The world was creepin in and leavin stern dreams
But anger’s a great fuel that never burns clean
Tou might catch me tunin into the pop station
Out of morbid curiosity I guess, raisin
expectations getting lowered again
The drink didn’t work so I sober the pen”

There’s depth in those words that you can dive into. The line “it’s easier to know than it is to think” resonates with me and says that this is a man who cares about his craft, while in the wordplay and vocal delivery he pays subtle homage to Slick Rick. ‘Kofa got skills. Unfortunately he’s trapped in a box called production. I’m not trying to be overly hard on producer Fangface because it’s evident he does have skills on the boards – beats are clean, drums are crisp, the overall product is polished. Songs like the simple “Emily Plus 2,” the heavy banging piano beats of “A Handful of Words,” the gothically dark “Stacks of Loot” and the breezy uplifting “Lovesick” prove dopeness. The album swings wildly between extremes though – “People Mover” shows it doesn’t always work to strip things down to just drums and a plucked bass, while “Barnburner” tries so hard to layer up elements and throw in gimmicks that it becomes total sonic overload. Sankofa’s well thought out raps can carry even the mistakes, but when Fangface strikes the perfect balance (which is more often than not, but not often enough) classically timeless hip-hop masterpieces like “Burn Unit” result:

“It’s the six-four tyrant, makin rappers catch Alzheimer’s
Turnin into mute skydivers cause they all fall silent
Posin with their mall diamonds, ’bout as hard as Paul Simon
Leavin the battle beaten watch the tall crawl whinin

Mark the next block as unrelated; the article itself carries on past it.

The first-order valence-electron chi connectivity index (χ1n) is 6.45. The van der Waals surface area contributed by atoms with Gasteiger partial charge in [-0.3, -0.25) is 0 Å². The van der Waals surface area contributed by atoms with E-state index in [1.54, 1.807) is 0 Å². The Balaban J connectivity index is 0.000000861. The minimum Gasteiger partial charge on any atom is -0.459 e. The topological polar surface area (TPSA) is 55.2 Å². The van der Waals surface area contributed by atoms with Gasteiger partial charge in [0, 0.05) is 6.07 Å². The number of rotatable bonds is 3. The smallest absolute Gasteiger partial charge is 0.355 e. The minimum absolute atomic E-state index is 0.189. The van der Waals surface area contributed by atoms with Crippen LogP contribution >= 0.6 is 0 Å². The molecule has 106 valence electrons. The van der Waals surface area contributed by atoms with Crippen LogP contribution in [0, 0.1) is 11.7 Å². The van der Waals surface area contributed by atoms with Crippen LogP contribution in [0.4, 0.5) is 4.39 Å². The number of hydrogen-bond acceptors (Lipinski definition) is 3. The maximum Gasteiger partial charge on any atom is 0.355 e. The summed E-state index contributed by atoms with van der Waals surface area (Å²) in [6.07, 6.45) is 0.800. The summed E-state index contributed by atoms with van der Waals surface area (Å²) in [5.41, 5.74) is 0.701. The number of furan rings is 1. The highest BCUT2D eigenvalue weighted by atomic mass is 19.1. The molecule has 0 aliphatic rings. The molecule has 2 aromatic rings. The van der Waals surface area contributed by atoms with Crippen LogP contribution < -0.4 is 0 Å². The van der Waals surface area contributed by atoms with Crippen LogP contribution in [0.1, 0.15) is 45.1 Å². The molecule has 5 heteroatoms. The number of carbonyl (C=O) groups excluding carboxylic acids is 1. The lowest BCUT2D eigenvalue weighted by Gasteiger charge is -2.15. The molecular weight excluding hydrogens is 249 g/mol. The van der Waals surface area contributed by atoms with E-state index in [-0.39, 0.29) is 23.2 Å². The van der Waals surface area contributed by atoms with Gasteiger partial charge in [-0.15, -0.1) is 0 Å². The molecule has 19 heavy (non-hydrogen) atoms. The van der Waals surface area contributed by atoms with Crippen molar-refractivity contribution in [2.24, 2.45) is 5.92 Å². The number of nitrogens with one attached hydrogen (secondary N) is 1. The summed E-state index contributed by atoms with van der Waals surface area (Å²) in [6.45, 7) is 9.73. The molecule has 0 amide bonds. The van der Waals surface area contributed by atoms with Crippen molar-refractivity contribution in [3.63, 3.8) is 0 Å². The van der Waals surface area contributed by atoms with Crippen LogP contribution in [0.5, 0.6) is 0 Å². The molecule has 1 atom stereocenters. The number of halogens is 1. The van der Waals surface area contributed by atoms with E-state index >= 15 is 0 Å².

Radial arm saw dark God makin alarms shudder
Buyin you the farm with a barn burner, the shark hovers
Better pack a lunch, that’ll be your final supper now
Alpha and omega, build them up and cut them down
A chop shop of syllables, smatterin of corpses
Lopped off and killin crews who battled in the fortress
That’ll bring the torches, no stranger to the torture chamber’s charms
Gut check, this is danger for the faint of heart
Play the cards that you were dealt or fold into a plane and jet
This isn’t a cipher, it’s another spot I came to wreck
My rep, you can’t claim it yet, so don’t even try
I’m Trent Tucker with the deep threat, you see the line”

Yes – even in a world where chains hang low and graffiti hangs in trendy art galleries, where people shoot each other over silly beef and the vegans are at war with the pagans, where hip-hop is treated like a commodity comprised of commercial trends for those with disposable incomes, hip-hop still means something. If a flower grows in Brooklyn, a tree takes root in Fort Wayne. Hip-Hop spreads not because it has to but because it’s natural to, and when you see past what everybody tells you hip-hop is you’ll know like Sankofa does that hip-hop is really what you make of it. Bling if that’s your thing or be a beatnik if it suits you, but as long as you’re not being fake it’s all “real” hip-hop. The reality of Sankofa may not be for people who try too hard to wear hip-hop instead of being it but if you move beyond superficial details like where he’s from and what he’s got on you realize he’s really dope. It takes a minute to get accustomed to his voice, but once you do you’ll find out that hip-hop “Still Means Something” to Sankofa and it will to you too.

Sankofa :: Still Means Something
8Overall Score